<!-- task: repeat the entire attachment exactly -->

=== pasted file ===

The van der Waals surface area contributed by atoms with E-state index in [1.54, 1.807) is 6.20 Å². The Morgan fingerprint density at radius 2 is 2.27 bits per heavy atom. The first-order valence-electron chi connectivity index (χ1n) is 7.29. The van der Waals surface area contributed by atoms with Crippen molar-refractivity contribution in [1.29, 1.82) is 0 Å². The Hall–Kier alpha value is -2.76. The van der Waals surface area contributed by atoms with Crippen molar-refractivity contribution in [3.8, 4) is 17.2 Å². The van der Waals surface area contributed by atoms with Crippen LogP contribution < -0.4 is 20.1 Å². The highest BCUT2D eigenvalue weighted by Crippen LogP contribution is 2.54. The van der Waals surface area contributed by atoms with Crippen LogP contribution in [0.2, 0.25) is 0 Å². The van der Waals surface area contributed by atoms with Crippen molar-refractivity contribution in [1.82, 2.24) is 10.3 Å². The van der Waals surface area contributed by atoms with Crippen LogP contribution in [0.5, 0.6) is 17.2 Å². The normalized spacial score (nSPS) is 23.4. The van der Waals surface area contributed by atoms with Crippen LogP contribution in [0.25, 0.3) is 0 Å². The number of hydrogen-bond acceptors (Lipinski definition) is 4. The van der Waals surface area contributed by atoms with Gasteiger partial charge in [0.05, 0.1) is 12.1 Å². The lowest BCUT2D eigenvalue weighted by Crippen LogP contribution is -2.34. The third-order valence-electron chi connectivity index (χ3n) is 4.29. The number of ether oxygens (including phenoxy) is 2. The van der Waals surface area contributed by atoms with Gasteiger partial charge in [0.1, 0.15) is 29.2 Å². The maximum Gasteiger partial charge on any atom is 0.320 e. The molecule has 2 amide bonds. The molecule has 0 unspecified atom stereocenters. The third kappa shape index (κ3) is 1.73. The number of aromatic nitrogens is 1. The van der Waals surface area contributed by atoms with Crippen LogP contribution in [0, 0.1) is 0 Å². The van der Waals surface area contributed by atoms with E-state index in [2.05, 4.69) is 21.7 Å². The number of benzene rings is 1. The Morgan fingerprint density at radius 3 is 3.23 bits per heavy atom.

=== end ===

The van der Waals surface area contributed by atoms with E-state index in [1.54, 1.807) is 6.20 Å². The Morgan fingerprint density at radius 2 is 2.27 bits per heavy atom. The first-order valence-electron chi connectivity index (χ1n) is 7.29. The van der Waals surface area contributed by atoms with Crippen molar-refractivity contribution in [1.29, 1.82) is 0 Å². The Hall–Kier alpha value is -2.76. The van der Waals surface area contributed by atoms with Crippen molar-refractivity contribution in [3.8, 4) is 17.2 Å². The van der Waals surface area contributed by atoms with Crippen LogP contribution < -0.4 is 20.1 Å². The highest BCUT2D eigenvalue weighted by Crippen LogP contribution is 2.54. The van der Waals surface area contributed by atoms with Crippen LogP contribution in [0.2, 0.25) is 0 Å². The van der Waals surface area contributed by atoms with Crippen molar-refractivity contribution in [1.82, 2.24) is 10.3 Å². The van der Waals surface area contributed by atoms with Crippen LogP contribution in [0.5, 0.6) is 17.2 Å². The normalized spacial score (nSPS) is 23.4. The van der Waals surface area contributed by atoms with Crippen LogP contribution in [0.25, 0.3) is 0 Å². The number of hydrogen-bond acceptors (Lipinski definition) is 4. The van der Waals surface area contributed by atoms with Gasteiger partial charge in [0.05, 0.1) is 12.1 Å². The lowest BCUT2D eigenvalue weighted by Crippen LogP contribution is -2.34. The third-order valence-electron chi connectivity index (χ3n) is 4.29. The number of ether oxygens (including phenoxy) is 2. The van der Waals surface area contributed by atoms with Gasteiger partial charge in [0.1, 0.15) is 29.2 Å². The maximum Gasteiger partial charge on any atom is 0.320 e. The molecule has 2 amide bonds. The molecule has 0 unspecified atom stereocenters. The third kappa shape index (κ3) is 1.73. The number of aromatic nitrogens is 1. The van der Waals surface area contributed by atoms with Crippen LogP contribution in [0, 0.1) is 0 Å². The van der Waals surface area contributed by atoms with E-state index in [2.05, 4.69) is 21.7 Å². The number of benzene rings is 1. The Morgan fingerprint density at radius 3 is 3.23 bits per heavy atom.